Examining the Impacts of the George River Caribou Herd Hunting Ban on Northern Labrador Inuit: an Integrated Resource Management Perspective
My research project uses a qualitative approach to understand the Indigenous social concerns surrounding the George River Caribou Herd (GRCH) hunting ban, with a specific focus on the impacts for northern Labrador Inuit. Labrador Inuit depended on the GRCH, once one of the largest caribou herds in the world, to fulfil their utilitarian, spiritual, and cultural needs. For generations, the hunting of the GRCH by the Inuit provided them with a staple food supply, nourishment, and materials, and facilitated the intergenerational sharing of knowledge and important social norms, all of which are critical to life in Arctic and subarctic environments.
The supporting framework examined and critically assesed in this research is the Public Trust Doctrine (PTD), which is currently the cornerstone of the North American Model of Wildlife Management. The PTD holds that specific natural resources such as fish, wildlife and water resources are held in trust by the government for the benefit of all people. Importantly, applying an integrated resource management (IRM) approach will bridge the gap between the social, natural, and political needs concerning wildlife management. IRM is the process that identifies and considers all resource use and management emphasis based on current uses, the combination of benefits produced, the ongoing capability of the land to produce benefits as well as social preferences. The theory behind this management is that it requires various types of complex information for sound and effective decision-making.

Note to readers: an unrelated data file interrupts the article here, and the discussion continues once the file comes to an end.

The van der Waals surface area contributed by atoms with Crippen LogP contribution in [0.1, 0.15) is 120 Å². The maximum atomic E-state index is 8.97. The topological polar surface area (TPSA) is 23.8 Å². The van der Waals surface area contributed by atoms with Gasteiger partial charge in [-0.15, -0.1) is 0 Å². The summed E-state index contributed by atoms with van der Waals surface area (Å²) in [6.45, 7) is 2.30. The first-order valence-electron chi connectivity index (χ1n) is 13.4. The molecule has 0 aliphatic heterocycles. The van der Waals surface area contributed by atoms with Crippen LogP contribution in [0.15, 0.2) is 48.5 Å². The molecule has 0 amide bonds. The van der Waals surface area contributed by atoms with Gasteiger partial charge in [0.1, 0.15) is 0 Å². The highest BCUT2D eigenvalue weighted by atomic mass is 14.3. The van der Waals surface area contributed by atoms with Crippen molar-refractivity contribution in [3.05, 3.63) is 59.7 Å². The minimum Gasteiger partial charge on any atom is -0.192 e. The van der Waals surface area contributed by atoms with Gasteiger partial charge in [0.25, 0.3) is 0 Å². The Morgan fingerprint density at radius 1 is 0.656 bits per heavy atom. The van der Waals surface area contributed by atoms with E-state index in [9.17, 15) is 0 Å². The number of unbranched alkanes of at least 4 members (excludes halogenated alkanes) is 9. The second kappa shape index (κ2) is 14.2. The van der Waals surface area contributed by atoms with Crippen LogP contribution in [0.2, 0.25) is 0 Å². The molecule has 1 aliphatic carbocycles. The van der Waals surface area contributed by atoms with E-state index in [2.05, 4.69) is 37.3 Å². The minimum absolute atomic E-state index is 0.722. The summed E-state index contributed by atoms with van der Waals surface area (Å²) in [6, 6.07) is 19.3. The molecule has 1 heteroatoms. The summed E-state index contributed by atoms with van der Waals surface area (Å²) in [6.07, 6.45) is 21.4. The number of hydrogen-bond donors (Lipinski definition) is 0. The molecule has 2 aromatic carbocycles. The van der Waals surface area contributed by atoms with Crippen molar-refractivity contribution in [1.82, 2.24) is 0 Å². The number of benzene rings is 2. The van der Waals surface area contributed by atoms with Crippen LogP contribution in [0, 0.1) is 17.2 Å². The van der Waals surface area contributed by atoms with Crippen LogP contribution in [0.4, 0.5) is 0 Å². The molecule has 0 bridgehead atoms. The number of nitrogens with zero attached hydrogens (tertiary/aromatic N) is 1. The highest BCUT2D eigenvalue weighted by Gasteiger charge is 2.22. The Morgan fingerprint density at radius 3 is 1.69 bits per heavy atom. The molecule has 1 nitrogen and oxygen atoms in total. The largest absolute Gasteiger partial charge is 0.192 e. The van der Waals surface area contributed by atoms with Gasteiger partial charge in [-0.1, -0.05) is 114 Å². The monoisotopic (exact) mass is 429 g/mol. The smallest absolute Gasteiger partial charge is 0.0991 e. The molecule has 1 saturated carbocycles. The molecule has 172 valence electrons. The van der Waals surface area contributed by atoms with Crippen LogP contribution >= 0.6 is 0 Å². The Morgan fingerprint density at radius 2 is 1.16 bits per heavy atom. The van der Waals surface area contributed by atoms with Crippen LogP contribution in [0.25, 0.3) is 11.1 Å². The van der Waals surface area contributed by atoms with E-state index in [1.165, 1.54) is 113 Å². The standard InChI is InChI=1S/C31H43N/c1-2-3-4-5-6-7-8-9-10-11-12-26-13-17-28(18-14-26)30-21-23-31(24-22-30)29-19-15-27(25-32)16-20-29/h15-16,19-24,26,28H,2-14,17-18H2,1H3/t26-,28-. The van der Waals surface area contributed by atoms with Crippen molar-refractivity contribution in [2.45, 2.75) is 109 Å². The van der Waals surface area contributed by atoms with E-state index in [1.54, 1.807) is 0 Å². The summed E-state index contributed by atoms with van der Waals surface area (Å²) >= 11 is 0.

I have conducted interviews with individuals in all five Nunatsiavut communities from July-August 2018 and November 2018. The methods that I am using and writing about will be to evaluate the PTD and IRM. The results from both will provide the basis for a Nunatsiavut specific IRM. Taking this approach with respect to the GRCH hunting ban that is currently in northern Labrador would be beneficial as it has the opportunity to provide scholarly information on how this affects Inuit within this region.
I am open to any opportunities related to my research or background in relation to environmental and resource management—anything of the sort in the social sciences. I plan to return to Nunatsiavut in the fall of 2019 to share my research findings with each community. Given that I have started my new position with the Nunatsiavut Government as their Wildlife Manager, taking on this role will allow me to use the knowledge that I have gained in my graduate career and apply it within this role and field.